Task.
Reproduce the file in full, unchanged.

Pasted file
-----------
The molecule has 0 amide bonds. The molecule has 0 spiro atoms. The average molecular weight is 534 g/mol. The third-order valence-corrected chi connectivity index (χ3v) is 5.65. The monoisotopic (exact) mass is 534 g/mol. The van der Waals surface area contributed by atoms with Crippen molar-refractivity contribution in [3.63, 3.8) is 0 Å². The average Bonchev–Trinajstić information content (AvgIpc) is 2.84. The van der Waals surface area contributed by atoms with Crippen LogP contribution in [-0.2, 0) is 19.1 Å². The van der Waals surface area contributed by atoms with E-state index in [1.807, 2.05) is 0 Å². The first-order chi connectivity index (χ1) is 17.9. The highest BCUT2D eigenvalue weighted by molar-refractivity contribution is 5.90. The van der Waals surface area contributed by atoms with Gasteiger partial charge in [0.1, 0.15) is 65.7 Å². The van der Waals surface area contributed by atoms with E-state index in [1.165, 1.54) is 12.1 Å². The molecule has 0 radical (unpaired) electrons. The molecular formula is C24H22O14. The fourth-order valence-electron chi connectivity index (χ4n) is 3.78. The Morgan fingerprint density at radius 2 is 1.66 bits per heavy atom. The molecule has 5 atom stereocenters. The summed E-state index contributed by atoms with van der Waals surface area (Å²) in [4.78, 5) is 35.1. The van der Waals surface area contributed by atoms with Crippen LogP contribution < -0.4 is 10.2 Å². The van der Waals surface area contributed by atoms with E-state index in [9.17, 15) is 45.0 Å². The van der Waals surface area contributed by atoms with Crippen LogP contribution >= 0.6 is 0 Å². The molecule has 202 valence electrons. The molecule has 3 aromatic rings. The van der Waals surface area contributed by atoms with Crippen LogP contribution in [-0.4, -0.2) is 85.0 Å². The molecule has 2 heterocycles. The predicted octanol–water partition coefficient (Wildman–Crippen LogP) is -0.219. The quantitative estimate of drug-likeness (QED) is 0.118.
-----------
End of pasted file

The molecule has 0 amide bonds. The molecule has 0 spiro atoms. The average molecular weight is 534 g/mol. The third-order valence-corrected chi connectivity index (χ3v) is 5.65. The monoisotopic (exact) mass is 534 g/mol. The van der Waals surface area contributed by atoms with Crippen molar-refractivity contribution in [3.63, 3.8) is 0 Å². The average Bonchev–Trinajstić information content (AvgIpc) is 2.84. The van der Waals surface area contributed by atoms with Crippen LogP contribution in [-0.2, 0) is 19.1 Å². The van der Waals surface area contributed by atoms with E-state index in [1.807, 2.05) is 0 Å². The first-order chi connectivity index (χ1) is 17.9. The highest BCUT2D eigenvalue weighted by molar-refractivity contribution is 5.90. The van der Waals surface area contributed by atoms with Gasteiger partial charge in [0.1, 0.15) is 65.7 Å². The van der Waals surface area contributed by atoms with E-state index in [1.165, 1.54) is 12.1 Å². The molecule has 0 radical (unpaired) electrons. The molecular formula is C24H22O14. The fourth-order valence-electron chi connectivity index (χ4n) is 3.78. The Morgan fingerprint density at radius 2 is 1.66 bits per heavy atom. The molecule has 5 atom stereocenters. The summed E-state index contributed by atoms with van der Waals surface area (Å²) in [4.78, 5) is 35.1. The van der Waals surface area contributed by atoms with Crippen LogP contribution < -0.4 is 10.2 Å². The van der Waals surface area contributed by atoms with E-state index in [9.17, 15) is 45.0 Å². The van der Waals surface area contributed by atoms with Crippen LogP contribution >= 0.6 is 0 Å². The molecule has 202 valence electrons. The molecule has 3 aromatic rings. The van der Waals surface area contributed by atoms with Crippen LogP contribution in [-0.4, -0.2) is 85.0 Å². The molecule has 2 heterocycles. The predicted octanol–water partition coefficient (Wildman–Crippen LogP) is -0.219. The quantitative estimate of drug-likeness (QED) is 0.118.